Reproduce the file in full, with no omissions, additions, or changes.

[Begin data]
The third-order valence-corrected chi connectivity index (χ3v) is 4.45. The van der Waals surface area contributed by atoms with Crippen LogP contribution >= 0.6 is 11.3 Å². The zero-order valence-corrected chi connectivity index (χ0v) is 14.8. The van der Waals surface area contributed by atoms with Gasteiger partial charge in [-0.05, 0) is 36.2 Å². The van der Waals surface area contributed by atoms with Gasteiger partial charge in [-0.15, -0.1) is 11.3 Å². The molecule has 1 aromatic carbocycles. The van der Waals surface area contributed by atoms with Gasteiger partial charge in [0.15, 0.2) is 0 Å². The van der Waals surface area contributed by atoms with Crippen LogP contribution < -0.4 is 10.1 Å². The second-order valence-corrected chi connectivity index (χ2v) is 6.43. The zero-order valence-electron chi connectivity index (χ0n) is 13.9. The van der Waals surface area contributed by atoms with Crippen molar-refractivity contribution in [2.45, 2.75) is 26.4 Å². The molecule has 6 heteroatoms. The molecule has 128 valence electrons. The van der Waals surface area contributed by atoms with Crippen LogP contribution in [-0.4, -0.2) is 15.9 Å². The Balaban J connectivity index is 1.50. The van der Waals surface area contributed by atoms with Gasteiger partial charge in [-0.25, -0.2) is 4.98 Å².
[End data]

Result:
The third-order valence-corrected chi connectivity index (χ3v) is 4.45. The van der Waals surface area contributed by atoms with Crippen LogP contribution >= 0.6 is 11.3 Å². The zero-order valence-corrected chi connectivity index (χ0v) is 14.8. The van der Waals surface area contributed by atoms with Gasteiger partial charge in [-0.05, 0) is 36.2 Å². The van der Waals surface area contributed by atoms with Gasteiger partial charge in [-0.15, -0.1) is 11.3 Å². The molecule has 1 aromatic carbocycles. The van der Waals surface area contributed by atoms with Gasteiger partial charge in [0.15, 0.2) is 0 Å². The van der Waals surface area contributed by atoms with Crippen LogP contribution < -0.4 is 10.1 Å². The second-order valence-corrected chi connectivity index (χ2v) is 6.43. The zero-order valence-electron chi connectivity index (χ0n) is 13.9. The van der Waals surface area contributed by atoms with Crippen molar-refractivity contribution in [2.45, 2.75) is 26.4 Å². The molecule has 6 heteroatoms. The molecule has 128 valence electrons. The van der Waals surface area contributed by atoms with Crippen LogP contribution in [-0.4, -0.2) is 15.9 Å². The Balaban J connectivity index is 1.50. The van der Waals surface area contributed by atoms with Gasteiger partial charge in [-0.25, -0.2) is 4.98 Å².